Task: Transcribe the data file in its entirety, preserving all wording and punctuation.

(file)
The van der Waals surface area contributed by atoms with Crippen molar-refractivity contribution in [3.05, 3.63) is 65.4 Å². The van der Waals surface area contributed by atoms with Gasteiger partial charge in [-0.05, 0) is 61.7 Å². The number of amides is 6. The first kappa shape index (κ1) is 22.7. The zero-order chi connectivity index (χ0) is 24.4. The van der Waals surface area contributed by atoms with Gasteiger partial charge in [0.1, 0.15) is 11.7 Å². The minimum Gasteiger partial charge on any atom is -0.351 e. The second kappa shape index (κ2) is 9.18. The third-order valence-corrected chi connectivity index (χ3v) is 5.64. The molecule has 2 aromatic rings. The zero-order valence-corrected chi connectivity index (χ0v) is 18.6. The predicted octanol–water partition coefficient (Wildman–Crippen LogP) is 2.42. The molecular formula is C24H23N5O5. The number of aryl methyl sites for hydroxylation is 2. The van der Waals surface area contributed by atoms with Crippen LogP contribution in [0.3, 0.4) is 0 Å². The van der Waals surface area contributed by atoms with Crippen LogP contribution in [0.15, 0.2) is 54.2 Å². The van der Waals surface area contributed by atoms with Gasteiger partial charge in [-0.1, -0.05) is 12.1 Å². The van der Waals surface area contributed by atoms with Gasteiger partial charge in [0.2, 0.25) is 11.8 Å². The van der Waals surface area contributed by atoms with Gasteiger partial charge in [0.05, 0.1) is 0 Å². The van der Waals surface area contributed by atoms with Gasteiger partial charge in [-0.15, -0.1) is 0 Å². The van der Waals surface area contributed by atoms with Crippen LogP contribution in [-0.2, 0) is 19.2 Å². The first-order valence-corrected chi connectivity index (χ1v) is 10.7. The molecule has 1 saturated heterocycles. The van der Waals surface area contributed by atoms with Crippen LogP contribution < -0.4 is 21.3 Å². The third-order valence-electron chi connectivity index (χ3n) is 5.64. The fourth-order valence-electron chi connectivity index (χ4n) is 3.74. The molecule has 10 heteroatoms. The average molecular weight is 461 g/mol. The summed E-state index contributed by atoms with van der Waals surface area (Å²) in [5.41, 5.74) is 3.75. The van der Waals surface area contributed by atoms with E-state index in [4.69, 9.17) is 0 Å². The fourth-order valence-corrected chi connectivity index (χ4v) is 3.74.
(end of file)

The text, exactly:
The van der Waals surface area contributed by atoms with Crippen molar-refractivity contribution in [3.05, 3.63) is 65.4 Å². The van der Waals surface area contributed by atoms with Gasteiger partial charge in [-0.05, 0) is 61.7 Å². The number of amides is 6. The first kappa shape index (κ1) is 22.7. The zero-order chi connectivity index (χ0) is 24.4. The van der Waals surface area contributed by atoms with Gasteiger partial charge in [0.1, 0.15) is 11.7 Å². The minimum Gasteiger partial charge on any atom is -0.351 e. The second kappa shape index (κ2) is 9.18. The third-order valence-corrected chi connectivity index (χ3v) is 5.64. The molecule has 2 aromatic rings. The zero-order valence-corrected chi connectivity index (χ0v) is 18.6. The predicted octanol–water partition coefficient (Wildman–Crippen LogP) is 2.42. The molecular formula is C24H23N5O5. The number of aryl methyl sites for hydroxylation is 2. The van der Waals surface area contributed by atoms with Crippen LogP contribution in [0.3, 0.4) is 0 Å². The van der Waals surface area contributed by atoms with Crippen LogP contribution in [0.15, 0.2) is 54.2 Å². The van der Waals surface area contributed by atoms with Gasteiger partial charge in [-0.1, -0.05) is 12.1 Å². The van der Waals surface area contributed by atoms with Gasteiger partial charge in [0.2, 0.25) is 11.8 Å². The van der Waals surface area contributed by atoms with Gasteiger partial charge in [0.05, 0.1) is 0 Å². The van der Waals surface area contributed by atoms with Gasteiger partial charge in [-0.15, -0.1) is 0 Å². The van der Waals surface area contributed by atoms with Crippen LogP contribution in [-0.2, 0) is 19.2 Å². The first-order valence-corrected chi connectivity index (χ1v) is 10.7. The molecule has 1 saturated heterocycles. The van der Waals surface area contributed by atoms with Crippen LogP contribution < -0.4 is 21.3 Å². The third-order valence-electron chi connectivity index (χ3n) is 5.64. The fourth-order valence-electron chi connectivity index (χ4n) is 3.74. The molecule has 10 heteroatoms. The average molecular weight is 461 g/mol. The summed E-state index contributed by atoms with van der Waals surface area (Å²) in [5.41, 5.74) is 3.75. The van der Waals surface area contributed by atoms with E-state index in [4.69, 9.17) is 0 Å². The fourth-order valence-corrected chi connectivity index (χ4v) is 3.74.